The year was 1980. We had just returned from summer vacation to start eighth grade. And, that’s when things changed. For starters, our seating arrangements had been re-shuffled to our nasty surprise. Instead of Sushil and Sanjay, I had Saravanan and another kid on my sides. I took it in my stride, although I knew that neither of my neighbors could be placed in the eloquently social category. To my surprise, Saravanan appeared more talkative than usual. He doled out tales of family gatherings during the summer, trips to far flung villages and attendance at what appeared to be political meetings. Slowly, I gathered that Saravanan’s father enjoyed the company of politicians, and made liberal donations to such causes. He mentioned prominent names, and would casually slip out details of their having had ‘tiffen’ or tea at his house. All this was fine but boring. Patiently, I nodded my head way through his ramblings. To me, Anbazhagan’s appearance in Saravanan’s house was not very exciting stuff. And then, one fine day, Saravanan mentioned Periyaar.

It’s probably pertinent to pause here and examine what I knew about Periyaar at that point. Amidst my indifference to politics and political talk, I had, by then, ingested some details on Periyaar. I knew that he was part of some movement which didn’t relish the sight of Brahmins in the state. I’d also heard stories about how Periyaar didn’t believe in God, and how he had once garlanded a deity in a temple with footwear. These stories didn’t endear Periyaar to me. I was also aware of the fact that I was brahmin. So, I made the simple inference that if Periyaar hated Brahmins and if I was a brahmin, then Periyaar and I would not get along well. That I wouldn’t get along with Periyaar didn’t bother me. I had more on my mind in those days, and did not ponder this issue deeply. In essence, I knew who Periyaar was, and where he stood in my book.

So, when Saravanan mentioned Periyaar, I listened. He talked about what his dad had told him about Periyaar. He talked about the things Periyaar had done for the people. At this point, Saravanan made an important mistake. He loudly proclaimed (so loud that others could hear clearly) that Periyaar had once said, “If you see a snake and a Brahmin, kill the Brahmin first,” and he laughed. By now, the rest of the class had heard this and there was pin drop silence in the room. Even our class teacher who was grading papers stopped and looked up when he heard the silence. He, however, had not heard what Saravanan had said. I could feel fifty pairs of eyes on me. I could see Saravanan’s mocking smile looking back at me to sense my reaction. Slowly he drawled, “So, what do you think about Periyaar and what I said?” I was livid, not at Periyaar but at Saravanan. And I knew I looked livid. “Why don’t you try saying it one more time and I’ll tell you what I think,” the threat was obvious in my voice and I stood up.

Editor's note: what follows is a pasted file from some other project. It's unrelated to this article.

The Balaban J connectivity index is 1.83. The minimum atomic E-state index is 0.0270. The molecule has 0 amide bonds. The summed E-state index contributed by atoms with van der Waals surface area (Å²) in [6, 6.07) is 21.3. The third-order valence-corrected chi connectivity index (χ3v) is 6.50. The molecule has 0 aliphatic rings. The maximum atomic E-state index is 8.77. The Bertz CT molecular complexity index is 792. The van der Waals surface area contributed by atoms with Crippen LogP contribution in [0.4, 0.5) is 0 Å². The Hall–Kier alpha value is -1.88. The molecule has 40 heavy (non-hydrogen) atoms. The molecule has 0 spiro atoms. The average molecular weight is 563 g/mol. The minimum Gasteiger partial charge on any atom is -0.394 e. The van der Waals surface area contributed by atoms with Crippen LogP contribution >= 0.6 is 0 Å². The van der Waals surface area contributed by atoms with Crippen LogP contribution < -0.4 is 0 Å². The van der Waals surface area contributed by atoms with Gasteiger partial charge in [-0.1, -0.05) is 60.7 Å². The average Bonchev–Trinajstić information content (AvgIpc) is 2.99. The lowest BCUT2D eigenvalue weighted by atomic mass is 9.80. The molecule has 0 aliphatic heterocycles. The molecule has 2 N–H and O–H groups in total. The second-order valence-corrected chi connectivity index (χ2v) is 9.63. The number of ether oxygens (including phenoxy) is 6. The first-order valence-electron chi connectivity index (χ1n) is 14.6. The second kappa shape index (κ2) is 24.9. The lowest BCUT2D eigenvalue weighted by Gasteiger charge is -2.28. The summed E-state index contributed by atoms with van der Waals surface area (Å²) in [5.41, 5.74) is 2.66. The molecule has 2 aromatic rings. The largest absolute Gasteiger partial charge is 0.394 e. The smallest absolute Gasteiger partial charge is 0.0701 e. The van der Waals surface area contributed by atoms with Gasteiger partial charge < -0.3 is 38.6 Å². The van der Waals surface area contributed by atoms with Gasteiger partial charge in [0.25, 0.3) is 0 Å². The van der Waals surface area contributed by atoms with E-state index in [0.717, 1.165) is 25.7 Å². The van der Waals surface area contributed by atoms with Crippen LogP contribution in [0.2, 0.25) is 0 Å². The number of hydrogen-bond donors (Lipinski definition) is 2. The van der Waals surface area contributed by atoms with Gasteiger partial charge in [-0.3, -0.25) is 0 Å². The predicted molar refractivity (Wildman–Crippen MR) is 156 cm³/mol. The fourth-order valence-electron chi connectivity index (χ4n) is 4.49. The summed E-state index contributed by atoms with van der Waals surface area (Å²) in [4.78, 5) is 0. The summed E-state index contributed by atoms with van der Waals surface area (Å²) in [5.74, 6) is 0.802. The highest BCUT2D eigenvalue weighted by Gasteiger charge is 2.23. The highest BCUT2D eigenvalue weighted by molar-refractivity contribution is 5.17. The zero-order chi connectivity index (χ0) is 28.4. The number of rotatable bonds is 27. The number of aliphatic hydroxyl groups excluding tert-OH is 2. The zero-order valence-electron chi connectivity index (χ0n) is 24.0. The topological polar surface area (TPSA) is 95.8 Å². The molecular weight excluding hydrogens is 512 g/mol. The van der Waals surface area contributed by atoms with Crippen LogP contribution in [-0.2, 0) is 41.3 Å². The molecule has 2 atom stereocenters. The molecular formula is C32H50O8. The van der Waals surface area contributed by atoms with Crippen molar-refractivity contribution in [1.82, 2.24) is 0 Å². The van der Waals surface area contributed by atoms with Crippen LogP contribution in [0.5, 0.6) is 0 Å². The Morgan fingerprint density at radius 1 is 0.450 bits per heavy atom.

By this time, our class teacher, Mr. Rufus Jeyakumar, got up from his chair and had started walking towards us. Saravanan stood up and repeated the statement about snakes and Brahmins. He didn’t get to finish his sentence. The next thing I remember was throwing a punch straight into his mouth, and blood trickling from it. Saravanan swung his arm back, and I was ready by now. I had him pinned under my armpit, and we both collapsed on the table with books and pencils and paper flying around. Mr. Rufus just stood by and watched, as I was told later. That afternoon, Saravanan got the beating of his life. When it was over and I got up, Mr. Rufus looked at me calmly and said, “Are you done? He asked for it. And, you gave it to him. If it happens again, I’ll give it to both of you.” And he walked away.

I’ve remembered this incident all these days, because this was my first direct encounter with bigotry and communal hatred. I didn’t know enough to comprehend why it was there. Nor was I wise enough then to walk away in dignity. But, I learnt that the bigotry was there. I could see it in Saravanan’s eyes. I found it confusing that, only a few months back, the hatred was not there and we’d been just a couple of kids horsing around. In many ways, that was the beginning of the end of our innocence.

This was originally written by me in June 2006. Reproduced in-toto in 2012. If you’re a Madras Christian College school alum who remembers those days, do get in touch. 

An Inconvenient Truth

There are inconsiderate human beings that occupy this planet in every village, town, city and country. Even so, I wouldn’t be straying far from the truth when I say that we Indians occupy a special place in the pantheon of insensitivity. We are a nation of uncaring, indifferent boors, whose lives are only occasionally punctuated by those (increasingly rare) Satyameva Jayate moments, when we sit down and pretend to care about our fellow citizens.

The Inconsiderate Indian